Editor’s Note: This is a revised version of Jason’s 2015 Marketing Pricing Guide originally published on his website.
A small business owner I spoke with last week needed a marketing pricing guide. He asked me how much he would have to spend to have someone run his social media accounts.
“That really depends on what you mean by ‘run’,” I said. “Do you want someone to just answer questions, customer service style? Do you want someone to help you figure out how to drive business? Do you want someone to post your content, find other’s content, create content for you?”
There are various degrees of scope and involvement for a marketing consultant or agency when working with your business. For the full gamut of services, you need someone to devise strategy, plan and manage execution, measure, then optimize your marketing efforts.
Depending on the complexity of your business, you may have multiple needs within those sets. Chances are, those that can help you with social marketing aren’t going to necessarily have the chops to build your above the line advertising. The ad folks probably won’t be as useful in public relations. The PR types may not be the right people to help you devise channel strategies, navigate legislative stakeholders and so on.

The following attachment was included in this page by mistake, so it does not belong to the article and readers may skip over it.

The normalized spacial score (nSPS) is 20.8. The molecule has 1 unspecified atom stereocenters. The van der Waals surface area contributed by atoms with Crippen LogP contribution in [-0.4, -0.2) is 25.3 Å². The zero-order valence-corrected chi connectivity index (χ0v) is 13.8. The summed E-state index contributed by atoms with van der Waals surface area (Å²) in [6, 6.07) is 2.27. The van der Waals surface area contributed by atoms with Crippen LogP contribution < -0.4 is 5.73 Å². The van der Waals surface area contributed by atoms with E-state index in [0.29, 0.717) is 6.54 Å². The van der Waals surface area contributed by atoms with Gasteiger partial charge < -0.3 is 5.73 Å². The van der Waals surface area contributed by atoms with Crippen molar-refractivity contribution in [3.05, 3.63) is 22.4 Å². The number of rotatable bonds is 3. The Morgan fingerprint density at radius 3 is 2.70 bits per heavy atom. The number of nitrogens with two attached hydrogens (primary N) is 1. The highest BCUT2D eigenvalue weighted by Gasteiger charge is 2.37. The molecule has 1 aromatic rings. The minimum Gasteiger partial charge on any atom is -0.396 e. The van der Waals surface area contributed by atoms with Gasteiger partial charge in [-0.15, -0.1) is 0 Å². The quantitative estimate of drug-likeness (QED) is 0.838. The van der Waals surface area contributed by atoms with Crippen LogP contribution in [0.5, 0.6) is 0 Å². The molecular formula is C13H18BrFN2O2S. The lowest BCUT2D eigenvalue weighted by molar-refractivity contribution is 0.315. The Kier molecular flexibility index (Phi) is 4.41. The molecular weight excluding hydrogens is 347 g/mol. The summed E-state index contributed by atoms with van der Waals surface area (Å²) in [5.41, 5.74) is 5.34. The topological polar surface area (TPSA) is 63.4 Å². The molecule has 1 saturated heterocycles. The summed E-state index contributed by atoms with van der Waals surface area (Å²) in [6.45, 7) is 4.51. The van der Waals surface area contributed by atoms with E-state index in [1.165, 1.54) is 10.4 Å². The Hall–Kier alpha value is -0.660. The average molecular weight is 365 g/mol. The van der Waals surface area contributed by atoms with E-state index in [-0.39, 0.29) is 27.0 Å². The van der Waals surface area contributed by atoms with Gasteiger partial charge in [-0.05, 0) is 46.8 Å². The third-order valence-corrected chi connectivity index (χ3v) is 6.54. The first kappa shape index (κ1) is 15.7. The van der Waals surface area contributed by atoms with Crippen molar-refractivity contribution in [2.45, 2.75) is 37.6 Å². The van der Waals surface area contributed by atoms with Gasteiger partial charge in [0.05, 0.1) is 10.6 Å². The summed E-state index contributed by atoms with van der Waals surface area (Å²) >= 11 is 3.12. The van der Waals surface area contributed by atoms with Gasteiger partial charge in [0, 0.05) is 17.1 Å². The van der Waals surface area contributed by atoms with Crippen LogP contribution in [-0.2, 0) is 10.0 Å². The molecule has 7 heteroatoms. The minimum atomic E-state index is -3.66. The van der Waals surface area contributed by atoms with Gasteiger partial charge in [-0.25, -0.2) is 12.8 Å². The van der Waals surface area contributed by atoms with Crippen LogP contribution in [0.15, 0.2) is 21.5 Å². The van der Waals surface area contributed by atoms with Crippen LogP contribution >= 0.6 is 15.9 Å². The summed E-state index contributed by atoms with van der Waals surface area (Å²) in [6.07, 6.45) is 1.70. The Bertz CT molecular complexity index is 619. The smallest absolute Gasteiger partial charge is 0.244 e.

At the end of a full needs assessment you may find that you need 10 different marketing consultants/advisors/agencies to help you do different things optimally. At that point, it becomes a question of priority and budget.
Based on my experience navigating the marketing world as an independent consultant, SVP at a digital marketing and PR firm, brand-side VP overseeing much of the marketing efforts of a team and consulting with various agencies, software and technology companies, I thought a quick marketing pricing guide might be helpful. I’ve revised this list a year after it was originally published, though not much has changed in that time.
No marketing effort is optimally efficient without some degree of market research. Yes, much of this can be collected from your own internal knowledge of your customers, target audience, competition and industry. But the more you know, the smarter your marketing decisions.